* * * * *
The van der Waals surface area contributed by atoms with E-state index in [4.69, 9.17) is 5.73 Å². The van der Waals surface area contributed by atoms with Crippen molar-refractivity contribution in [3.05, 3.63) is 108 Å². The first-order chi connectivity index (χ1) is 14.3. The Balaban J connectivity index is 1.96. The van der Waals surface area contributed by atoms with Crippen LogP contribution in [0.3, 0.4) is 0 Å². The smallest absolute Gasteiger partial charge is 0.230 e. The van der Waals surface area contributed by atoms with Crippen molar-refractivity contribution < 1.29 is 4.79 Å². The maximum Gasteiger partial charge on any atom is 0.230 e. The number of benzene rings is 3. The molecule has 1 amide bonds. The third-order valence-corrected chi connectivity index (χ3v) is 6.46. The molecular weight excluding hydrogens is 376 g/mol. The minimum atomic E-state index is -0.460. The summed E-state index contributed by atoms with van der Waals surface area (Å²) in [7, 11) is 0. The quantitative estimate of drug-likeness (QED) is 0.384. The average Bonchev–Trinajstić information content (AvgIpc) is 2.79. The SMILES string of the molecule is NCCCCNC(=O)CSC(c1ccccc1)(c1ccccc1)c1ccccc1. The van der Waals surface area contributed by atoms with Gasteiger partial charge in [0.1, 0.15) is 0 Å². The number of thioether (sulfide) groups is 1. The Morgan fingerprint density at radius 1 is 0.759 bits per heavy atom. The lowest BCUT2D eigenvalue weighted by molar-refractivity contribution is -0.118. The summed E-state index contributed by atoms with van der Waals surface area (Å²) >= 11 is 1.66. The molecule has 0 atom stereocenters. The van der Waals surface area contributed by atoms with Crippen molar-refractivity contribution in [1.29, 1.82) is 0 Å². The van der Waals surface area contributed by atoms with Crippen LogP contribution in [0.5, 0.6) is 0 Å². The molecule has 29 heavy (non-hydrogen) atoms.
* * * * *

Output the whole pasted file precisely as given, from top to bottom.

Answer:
The van der Waals surface area contributed by atoms with E-state index in [4.69, 9.17) is 5.73 Å². The van der Waals surface area contributed by atoms with Crippen molar-refractivity contribution in [3.05, 3.63) is 108 Å². The first-order chi connectivity index (χ1) is 14.3. The Balaban J connectivity index is 1.96. The van der Waals surface area contributed by atoms with Crippen LogP contribution in [0.3, 0.4) is 0 Å². The smallest absolute Gasteiger partial charge is 0.230 e. The van der Waals surface area contributed by atoms with Crippen molar-refractivity contribution < 1.29 is 4.79 Å². The maximum Gasteiger partial charge on any atom is 0.230 e. The number of benzene rings is 3. The molecule has 1 amide bonds. The third-order valence-corrected chi connectivity index (χ3v) is 6.46. The molecular weight excluding hydrogens is 376 g/mol. The minimum atomic E-state index is -0.460. The summed E-state index contributed by atoms with van der Waals surface area (Å²) in [7, 11) is 0. The quantitative estimate of drug-likeness (QED) is 0.384. The average Bonchev–Trinajstić information content (AvgIpc) is 2.79. The SMILES string of the molecule is NCCCCNC(=O)CSC(c1ccccc1)(c1ccccc1)c1ccccc1. The van der Waals surface area contributed by atoms with Gasteiger partial charge in [0.1, 0.15) is 0 Å². The number of thioether (sulfide) groups is 1. The Morgan fingerprint density at radius 1 is 0.759 bits per heavy atom. The lowest BCUT2D eigenvalue weighted by molar-refractivity contribution is -0.118. The summed E-state index contributed by atoms with van der Waals surface area (Å²) >= 11 is 1.66. The molecule has 0 atom stereocenters. The van der Waals surface area contributed by atoms with Crippen molar-refractivity contribution in [1.29, 1.82) is 0 Å². The van der Waals surface area contributed by atoms with Crippen LogP contribution in [0.5, 0.6) is 0 Å². The molecule has 29 heavy (non-hydrogen) atoms.